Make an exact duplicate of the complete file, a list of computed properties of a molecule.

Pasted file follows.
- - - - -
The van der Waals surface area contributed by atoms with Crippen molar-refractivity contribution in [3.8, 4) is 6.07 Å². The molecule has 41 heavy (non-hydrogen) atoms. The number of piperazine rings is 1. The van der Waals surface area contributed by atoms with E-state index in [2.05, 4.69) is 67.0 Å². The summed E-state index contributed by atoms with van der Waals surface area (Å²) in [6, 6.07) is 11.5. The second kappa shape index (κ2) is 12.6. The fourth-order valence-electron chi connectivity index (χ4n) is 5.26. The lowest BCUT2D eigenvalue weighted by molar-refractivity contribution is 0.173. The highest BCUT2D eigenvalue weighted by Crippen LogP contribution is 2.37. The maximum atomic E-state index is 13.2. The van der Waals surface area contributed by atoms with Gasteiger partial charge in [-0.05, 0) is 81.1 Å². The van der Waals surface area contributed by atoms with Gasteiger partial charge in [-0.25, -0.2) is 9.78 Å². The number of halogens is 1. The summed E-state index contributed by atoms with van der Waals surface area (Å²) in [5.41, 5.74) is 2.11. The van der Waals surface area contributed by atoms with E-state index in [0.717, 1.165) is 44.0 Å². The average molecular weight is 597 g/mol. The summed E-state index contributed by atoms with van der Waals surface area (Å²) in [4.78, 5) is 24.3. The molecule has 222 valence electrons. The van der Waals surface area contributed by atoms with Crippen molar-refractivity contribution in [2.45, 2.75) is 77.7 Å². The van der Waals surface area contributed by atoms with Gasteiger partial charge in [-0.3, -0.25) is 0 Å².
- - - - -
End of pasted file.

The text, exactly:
The van der Waals surface area contributed by atoms with Crippen molar-refractivity contribution in [3.8, 4) is 6.07 Å². The molecule has 41 heavy (non-hydrogen) atoms. The number of piperazine rings is 1. The van der Waals surface area contributed by atoms with E-state index in [2.05, 4.69) is 67.0 Å². The summed E-state index contributed by atoms with van der Waals surface area (Å²) in [6, 6.07) is 11.5. The second kappa shape index (κ2) is 12.6. The fourth-order valence-electron chi connectivity index (χ4n) is 5.26. The lowest BCUT2D eigenvalue weighted by molar-refractivity contribution is 0.173. The highest BCUT2D eigenvalue weighted by Crippen LogP contribution is 2.37. The maximum atomic E-state index is 13.2. The van der Waals surface area contributed by atoms with Gasteiger partial charge in [-0.05, 0) is 81.1 Å². The van der Waals surface area contributed by atoms with Gasteiger partial charge in [-0.25, -0.2) is 9.78 Å². The number of halogens is 1. The summed E-state index contributed by atoms with van der Waals surface area (Å²) in [5.41, 5.74) is 2.11. The van der Waals surface area contributed by atoms with E-state index in [0.717, 1.165) is 44.0 Å². The average molecular weight is 597 g/mol. The summed E-state index contributed by atoms with van der Waals surface area (Å²) in [4.78, 5) is 24.3. The molecule has 222 valence electrons. The van der Waals surface area contributed by atoms with Crippen molar-refractivity contribution in [2.45, 2.75) is 77.7 Å². The van der Waals surface area contributed by atoms with Gasteiger partial charge in [-0.3, -0.25) is 0 Å².